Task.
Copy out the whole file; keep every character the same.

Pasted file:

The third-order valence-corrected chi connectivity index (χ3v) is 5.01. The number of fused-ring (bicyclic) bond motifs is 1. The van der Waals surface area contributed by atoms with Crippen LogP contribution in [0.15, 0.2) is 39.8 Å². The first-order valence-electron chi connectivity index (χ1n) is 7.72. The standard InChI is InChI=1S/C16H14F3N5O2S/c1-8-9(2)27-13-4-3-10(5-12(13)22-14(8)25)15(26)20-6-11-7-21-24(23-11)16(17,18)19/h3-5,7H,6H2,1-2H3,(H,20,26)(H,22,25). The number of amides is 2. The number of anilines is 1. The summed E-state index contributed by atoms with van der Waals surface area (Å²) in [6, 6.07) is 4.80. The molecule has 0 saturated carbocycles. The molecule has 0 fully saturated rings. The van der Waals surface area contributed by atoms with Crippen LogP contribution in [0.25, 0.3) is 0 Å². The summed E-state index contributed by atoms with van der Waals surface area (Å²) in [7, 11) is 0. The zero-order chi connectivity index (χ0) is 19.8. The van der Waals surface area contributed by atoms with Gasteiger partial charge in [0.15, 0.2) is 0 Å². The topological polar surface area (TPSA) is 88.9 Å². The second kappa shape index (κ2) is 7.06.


The third-order valence-corrected chi connectivity index (χ3v) is 5.01. The number of fused-ring (bicyclic) bond motifs is 1. The van der Waals surface area contributed by atoms with Crippen LogP contribution in [0.15, 0.2) is 39.8 Å². The first-order valence-electron chi connectivity index (χ1n) is 7.72. The standard InChI is InChI=1S/C16H14F3N5O2S/c1-8-9(2)27-13-4-3-10(5-12(13)22-14(8)25)15(26)20-6-11-7-21-24(23-11)16(17,18)19/h3-5,7H,6H2,1-2H3,(H,20,26)(H,22,25). The number of amides is 2. The number of anilines is 1. The summed E-state index contributed by atoms with van der Waals surface area (Å²) in [6, 6.07) is 4.80. The molecule has 0 saturated carbocycles. The molecule has 0 fully saturated rings. The van der Waals surface area contributed by atoms with Crippen LogP contribution in [0.25, 0.3) is 0 Å². The summed E-state index contributed by atoms with van der Waals surface area (Å²) in [7, 11) is 0. The zero-order chi connectivity index (χ0) is 19.8. The van der Waals surface area contributed by atoms with Gasteiger partial charge in [0.15, 0.2) is 0 Å². The topological polar surface area (TPSA) is 88.9 Å². The second kappa shape index (κ2) is 7.06.